U.S. condemns series of clashes between Russian and Ukrainian supporters
The United States condemned “unacceptable” violence on the bloodiest day since Kiev’s Western-backed government took power, urging both Ukraine and Russia to restore order.
At least 31 people died in a fire in the southern Ukrainian city of Odessa, with local media reporting that pro-Russian militants were believed to have been in the burning building at the time.
Violence also spread across the country.
There were clashes between pro-Russian and pro-Ukrainian militants, with reports of renewed fighting in Slavyansk leading to the deaths of two more Ukrainian soldiers, meaning at least nine people had been killed in violence in the flashpoint eastern town throughout the day.
“Today, the international community must stand together in support of the Ukrainian people as they cope with this tragedy,” State Department deputy spokeswoman Marie Harf said in a statement mourning the “heartbreaking” loss of life.
“The violence and mayhem that led to so many senseless deaths and injuries is unacceptable.”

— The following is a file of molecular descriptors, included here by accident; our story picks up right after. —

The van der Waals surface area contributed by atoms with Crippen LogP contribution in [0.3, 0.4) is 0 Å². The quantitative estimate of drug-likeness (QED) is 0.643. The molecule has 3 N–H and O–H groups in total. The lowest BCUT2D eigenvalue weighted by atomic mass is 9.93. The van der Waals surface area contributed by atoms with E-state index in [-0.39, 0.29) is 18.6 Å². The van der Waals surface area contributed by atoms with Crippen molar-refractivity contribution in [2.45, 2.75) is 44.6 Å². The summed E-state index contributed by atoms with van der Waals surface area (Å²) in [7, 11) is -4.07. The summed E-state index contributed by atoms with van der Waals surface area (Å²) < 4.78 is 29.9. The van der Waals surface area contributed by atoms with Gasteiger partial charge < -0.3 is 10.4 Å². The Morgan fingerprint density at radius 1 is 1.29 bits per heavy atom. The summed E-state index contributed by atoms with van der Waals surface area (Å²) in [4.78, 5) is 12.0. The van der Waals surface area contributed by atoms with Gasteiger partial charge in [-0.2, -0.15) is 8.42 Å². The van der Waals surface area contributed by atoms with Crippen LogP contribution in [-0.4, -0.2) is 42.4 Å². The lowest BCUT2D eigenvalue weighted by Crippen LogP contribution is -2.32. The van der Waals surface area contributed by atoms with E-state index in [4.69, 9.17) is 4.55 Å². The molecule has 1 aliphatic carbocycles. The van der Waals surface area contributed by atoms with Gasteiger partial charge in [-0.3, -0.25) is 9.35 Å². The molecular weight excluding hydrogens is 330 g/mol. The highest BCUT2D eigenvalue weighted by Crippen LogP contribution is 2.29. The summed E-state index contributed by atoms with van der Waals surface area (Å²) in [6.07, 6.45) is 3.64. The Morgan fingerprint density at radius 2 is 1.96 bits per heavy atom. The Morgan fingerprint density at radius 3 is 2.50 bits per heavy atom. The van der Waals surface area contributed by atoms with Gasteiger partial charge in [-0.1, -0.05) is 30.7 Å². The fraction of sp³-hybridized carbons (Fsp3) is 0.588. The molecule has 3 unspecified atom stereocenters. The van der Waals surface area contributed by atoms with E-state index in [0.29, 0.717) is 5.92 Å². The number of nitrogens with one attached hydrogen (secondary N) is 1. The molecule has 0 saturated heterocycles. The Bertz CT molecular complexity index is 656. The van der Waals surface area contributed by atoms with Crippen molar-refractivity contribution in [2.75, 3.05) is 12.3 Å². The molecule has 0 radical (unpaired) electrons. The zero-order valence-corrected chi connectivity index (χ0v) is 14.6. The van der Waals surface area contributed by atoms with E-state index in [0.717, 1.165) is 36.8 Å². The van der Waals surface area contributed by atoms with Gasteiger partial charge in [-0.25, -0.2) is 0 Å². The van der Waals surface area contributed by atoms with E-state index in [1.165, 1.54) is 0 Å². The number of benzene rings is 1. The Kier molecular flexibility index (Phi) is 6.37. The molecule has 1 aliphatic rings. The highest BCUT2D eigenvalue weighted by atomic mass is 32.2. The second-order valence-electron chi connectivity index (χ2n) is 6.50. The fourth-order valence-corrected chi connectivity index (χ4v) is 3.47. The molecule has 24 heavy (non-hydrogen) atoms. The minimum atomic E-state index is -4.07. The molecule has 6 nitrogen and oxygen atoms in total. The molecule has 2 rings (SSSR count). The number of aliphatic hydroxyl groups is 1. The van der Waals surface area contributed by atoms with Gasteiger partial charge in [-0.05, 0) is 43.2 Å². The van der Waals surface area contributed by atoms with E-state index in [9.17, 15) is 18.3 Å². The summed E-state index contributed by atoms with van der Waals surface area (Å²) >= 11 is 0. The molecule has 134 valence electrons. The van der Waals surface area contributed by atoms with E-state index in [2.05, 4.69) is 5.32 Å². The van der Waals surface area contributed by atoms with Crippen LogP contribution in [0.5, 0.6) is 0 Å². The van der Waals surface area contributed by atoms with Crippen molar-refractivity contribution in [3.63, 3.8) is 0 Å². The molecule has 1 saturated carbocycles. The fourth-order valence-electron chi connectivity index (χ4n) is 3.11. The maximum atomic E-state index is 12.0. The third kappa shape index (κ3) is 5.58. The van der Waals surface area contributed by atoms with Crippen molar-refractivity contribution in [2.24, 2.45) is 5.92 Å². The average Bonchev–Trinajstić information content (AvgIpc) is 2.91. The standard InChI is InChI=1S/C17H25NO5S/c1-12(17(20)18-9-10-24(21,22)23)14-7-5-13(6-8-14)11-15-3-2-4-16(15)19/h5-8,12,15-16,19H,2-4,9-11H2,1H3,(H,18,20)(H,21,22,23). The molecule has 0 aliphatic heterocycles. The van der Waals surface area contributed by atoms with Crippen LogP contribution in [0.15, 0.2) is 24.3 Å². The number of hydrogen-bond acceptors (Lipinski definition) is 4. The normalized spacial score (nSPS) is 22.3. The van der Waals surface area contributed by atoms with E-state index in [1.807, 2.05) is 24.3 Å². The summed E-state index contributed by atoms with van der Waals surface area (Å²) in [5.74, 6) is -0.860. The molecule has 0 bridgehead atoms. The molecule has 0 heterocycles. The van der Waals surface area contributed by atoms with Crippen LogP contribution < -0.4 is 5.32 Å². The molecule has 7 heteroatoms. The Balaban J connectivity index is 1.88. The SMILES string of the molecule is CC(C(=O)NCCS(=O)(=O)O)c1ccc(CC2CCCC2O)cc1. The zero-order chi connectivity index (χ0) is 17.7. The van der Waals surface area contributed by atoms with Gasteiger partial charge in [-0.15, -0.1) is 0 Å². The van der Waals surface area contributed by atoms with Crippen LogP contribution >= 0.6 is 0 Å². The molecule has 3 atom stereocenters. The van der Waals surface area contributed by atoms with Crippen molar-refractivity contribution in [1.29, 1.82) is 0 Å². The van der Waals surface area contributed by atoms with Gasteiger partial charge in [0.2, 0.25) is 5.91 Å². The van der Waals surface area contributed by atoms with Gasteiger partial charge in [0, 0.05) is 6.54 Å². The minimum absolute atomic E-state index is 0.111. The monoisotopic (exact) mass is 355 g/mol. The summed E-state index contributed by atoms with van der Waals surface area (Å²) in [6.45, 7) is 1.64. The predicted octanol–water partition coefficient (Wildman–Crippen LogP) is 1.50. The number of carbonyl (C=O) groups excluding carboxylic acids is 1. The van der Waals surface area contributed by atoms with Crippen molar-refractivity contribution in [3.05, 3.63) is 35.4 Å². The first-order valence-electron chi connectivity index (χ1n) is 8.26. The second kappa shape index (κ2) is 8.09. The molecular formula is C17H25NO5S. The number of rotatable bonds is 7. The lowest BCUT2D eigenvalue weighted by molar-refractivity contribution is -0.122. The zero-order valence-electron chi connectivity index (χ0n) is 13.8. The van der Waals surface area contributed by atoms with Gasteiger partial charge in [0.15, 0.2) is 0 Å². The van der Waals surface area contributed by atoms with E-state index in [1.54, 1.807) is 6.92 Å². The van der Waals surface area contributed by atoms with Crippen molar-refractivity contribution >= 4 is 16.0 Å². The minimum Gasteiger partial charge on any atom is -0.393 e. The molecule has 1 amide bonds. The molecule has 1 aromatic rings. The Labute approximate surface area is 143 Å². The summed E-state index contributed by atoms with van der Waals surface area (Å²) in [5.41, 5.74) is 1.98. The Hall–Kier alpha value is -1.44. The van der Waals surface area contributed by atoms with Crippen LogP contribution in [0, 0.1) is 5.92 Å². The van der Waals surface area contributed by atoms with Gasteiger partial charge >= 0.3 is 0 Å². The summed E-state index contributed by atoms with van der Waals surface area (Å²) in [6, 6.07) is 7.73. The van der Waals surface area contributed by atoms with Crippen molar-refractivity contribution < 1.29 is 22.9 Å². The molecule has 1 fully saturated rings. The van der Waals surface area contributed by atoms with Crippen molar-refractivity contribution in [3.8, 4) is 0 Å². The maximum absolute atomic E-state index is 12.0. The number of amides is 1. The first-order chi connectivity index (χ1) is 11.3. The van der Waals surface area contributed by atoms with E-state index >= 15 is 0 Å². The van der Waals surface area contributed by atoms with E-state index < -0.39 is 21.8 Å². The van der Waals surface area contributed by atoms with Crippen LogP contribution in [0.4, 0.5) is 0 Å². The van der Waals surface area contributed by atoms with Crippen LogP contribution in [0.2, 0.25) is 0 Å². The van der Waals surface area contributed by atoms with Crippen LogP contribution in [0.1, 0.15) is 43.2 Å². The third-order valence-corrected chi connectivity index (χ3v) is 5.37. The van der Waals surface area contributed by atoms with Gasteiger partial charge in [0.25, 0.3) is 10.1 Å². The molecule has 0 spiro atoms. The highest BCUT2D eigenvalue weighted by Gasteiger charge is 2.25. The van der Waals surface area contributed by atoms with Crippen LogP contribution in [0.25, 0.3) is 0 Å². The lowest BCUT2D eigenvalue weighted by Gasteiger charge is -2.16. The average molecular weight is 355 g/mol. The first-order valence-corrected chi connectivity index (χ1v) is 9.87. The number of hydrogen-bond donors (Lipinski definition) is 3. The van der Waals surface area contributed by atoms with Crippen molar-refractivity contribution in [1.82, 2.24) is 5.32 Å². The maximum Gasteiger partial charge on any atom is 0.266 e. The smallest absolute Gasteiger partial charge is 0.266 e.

Amid the most serious rupture in West-Moscow relations since the Cold War, the United States earlier threatened to hit Russia with new sanctions within three weeks over what Washington called its continued “destabilization” of Ukraine.
President Barack Obama threatened to expand punitive sanctions to broad sections of the Russian economy if Moscow continued to foment chaos in the former Soviet republic ahead of planned May 25 presidential elections.
Harf prodded both sides to ease tensions, saying the fire pointed to a need for an “immediate de-escalation” of tensions.
“We call on all sides to work together to restore calm and law and order, and we call on the Ukrainian authorities to launch a full investigation and to bring all those responsible to justice,” she said.
“The violence and efforts to destabilize the country must end.”
Harf also renewed U.S. calls for “immediate implementation” of a peace deal clinched in Geneva last month.
[Image via Agence France-Presse]